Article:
7 When our fathers were in Egypt, they gave no thought to your miracles; they did not remember your many kindnesses and they rebelled by the sea, the Red Sea. 8 Yet He saved them for His name’s sake, to make His mighty power known. 9 He rebuked the Red Sea, and it dried up; he led them through the depths as through a desert. 10 He saved them from the hand of the foe; from the hand of the enemy he redeemed them. 11 The waters covered their adversaries; not one of them survived. 12 Then they believed His promises and sang His praises.
Habakkuk 2:14
14 For the earth will be filled with the knowledge of the glory of God, as the waters cover the sea.
Psalm 25:4-7
4 Show me Your ways, O Lord, teach me Your paths; 5 guide me in Your truth and teach me, for Your are God my Savior, and my hope is in You all day long. 6 Remember, O Lord, Your great mercy and love, for they are from of old. 7 Remember not the sins of my youth and my rebellious ways; according to Your love remember me, for Your are good, O Lord.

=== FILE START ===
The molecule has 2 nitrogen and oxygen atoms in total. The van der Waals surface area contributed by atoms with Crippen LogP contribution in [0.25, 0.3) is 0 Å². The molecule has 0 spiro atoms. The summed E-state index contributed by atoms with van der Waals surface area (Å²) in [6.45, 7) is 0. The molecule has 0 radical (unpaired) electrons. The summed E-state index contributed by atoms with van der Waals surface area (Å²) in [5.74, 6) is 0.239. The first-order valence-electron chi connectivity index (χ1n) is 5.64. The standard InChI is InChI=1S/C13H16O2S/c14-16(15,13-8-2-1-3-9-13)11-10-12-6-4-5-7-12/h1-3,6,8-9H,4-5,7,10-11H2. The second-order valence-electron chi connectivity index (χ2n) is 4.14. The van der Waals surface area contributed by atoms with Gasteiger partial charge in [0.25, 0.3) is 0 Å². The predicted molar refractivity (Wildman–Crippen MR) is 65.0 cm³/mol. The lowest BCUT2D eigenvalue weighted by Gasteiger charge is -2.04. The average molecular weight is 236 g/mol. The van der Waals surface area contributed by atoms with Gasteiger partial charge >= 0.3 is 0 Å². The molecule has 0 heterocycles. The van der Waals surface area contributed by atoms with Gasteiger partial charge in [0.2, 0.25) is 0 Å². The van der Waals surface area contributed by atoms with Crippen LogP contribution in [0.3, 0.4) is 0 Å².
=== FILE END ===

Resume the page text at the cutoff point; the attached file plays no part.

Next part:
We are searching the expanse for a hint of God’s glory in all this pain. Every time I take Judah to an appointment, I say ‘Even now Lord. Even now You can show us Your great power and glory. Please. Show us Your glory.’ And then when nothing happens, ‘God, what are you waiting for? I do not understand. Help me understand.’ But I don’t understand. I want to see. But honestly, what could God show me that would make my son’s life a suitable price?

I have begun to talk to God again. I turned on  praise and worship music yesterday. I have opened my bible. I have even read some of it. I am still very angry. Still very sad. Very scared. And I don’t have unshakeable trust in God on Judah’s behalf.

But I am begging, on my face, at the throne of grace that God will spare Judah. That He will grant us mercy. That He will remind us of His love and presence. That He will hear the prayers of His children and grant our request. And I will keep doing that. Every day. Because, to paraphrase my sisters, whatever anger and disbelief there is, in the end, Jesus is the only way out of despair and hopelessness.

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How do we make it count?

How do you live in the moment, day in and out, knowing the days you have left are numbered? There are so many movies depicting adults traveling to Europe, climbing mountains, visiting family, learning to do that thing they always wanted to do just before they die, surrounded by family and friends. But they’re adults. And they’ve lived a life. And end of life rarely gets tied up in a bow that neatly.